Think You Know What Something Sold for on eBay? Think Again!

If you use eBay as either a buyer or seller, chances are that you use their Sold search function in order to see what people are actually paying for an item…especially if what you’re looking for is any kind of collectible. Or perhaps you have inherited something, or snagged it for the proverbial song at a tag sale, and are curious about what it may be worth. So, you do a search for whatever it is and then, at the bottom left sidebar of the results page, you click the Sold Items checkbox and voila! You can see what people have actually paid for the same or similar whatsit that you have or want. Right?

Well, quite possibly not. In fact, there is only ONE type of sale on eBay where you can actually know for sure what the purchaser really paid for that item. For any other kind of sale, the Sold price that eBay displays may or may not be what that item actually sold for. But how do you know?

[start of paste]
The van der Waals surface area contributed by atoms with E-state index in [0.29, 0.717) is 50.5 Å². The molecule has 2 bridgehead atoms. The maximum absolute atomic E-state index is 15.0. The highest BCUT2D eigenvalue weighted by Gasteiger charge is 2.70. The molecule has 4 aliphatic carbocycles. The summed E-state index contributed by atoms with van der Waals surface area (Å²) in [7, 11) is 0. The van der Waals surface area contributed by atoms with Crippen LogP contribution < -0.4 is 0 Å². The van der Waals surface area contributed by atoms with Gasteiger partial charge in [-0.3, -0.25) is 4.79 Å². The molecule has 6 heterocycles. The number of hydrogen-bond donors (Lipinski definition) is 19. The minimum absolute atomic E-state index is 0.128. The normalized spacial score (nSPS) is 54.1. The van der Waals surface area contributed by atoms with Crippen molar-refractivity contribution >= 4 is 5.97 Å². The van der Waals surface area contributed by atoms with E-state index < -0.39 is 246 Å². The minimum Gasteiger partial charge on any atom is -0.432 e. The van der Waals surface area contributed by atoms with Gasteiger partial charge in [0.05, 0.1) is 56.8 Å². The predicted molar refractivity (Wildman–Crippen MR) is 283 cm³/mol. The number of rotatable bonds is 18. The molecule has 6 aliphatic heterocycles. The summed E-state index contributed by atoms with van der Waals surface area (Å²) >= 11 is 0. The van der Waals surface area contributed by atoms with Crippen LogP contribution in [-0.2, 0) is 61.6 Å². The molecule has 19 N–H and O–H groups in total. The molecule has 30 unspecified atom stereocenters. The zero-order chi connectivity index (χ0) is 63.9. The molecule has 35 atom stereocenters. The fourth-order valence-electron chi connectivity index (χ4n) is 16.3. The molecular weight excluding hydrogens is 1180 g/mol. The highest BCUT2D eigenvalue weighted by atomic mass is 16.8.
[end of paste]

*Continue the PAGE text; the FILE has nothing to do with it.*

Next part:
Let’s first take a look at the four possible types of listings on eBay.

eBay Active Listing Formats

The examples I show here are all for listings and sales of Cybis porcelain because they are listings that I research regularly for my other website. They fall into the Collectibles and Vintage categories, which are the ones that most people who do look at Sold prices often look at. I used the simple search term cybis, and All Categories, throughout these examples (sorted with the Newest/Most Recent items displayed first in the results.)


A standard, no-frills auction-style eBay listing offers an item along with the seller’s chosen opening bid amount. People can place bids, and the highest one when the auction timeframe ends, gets the item.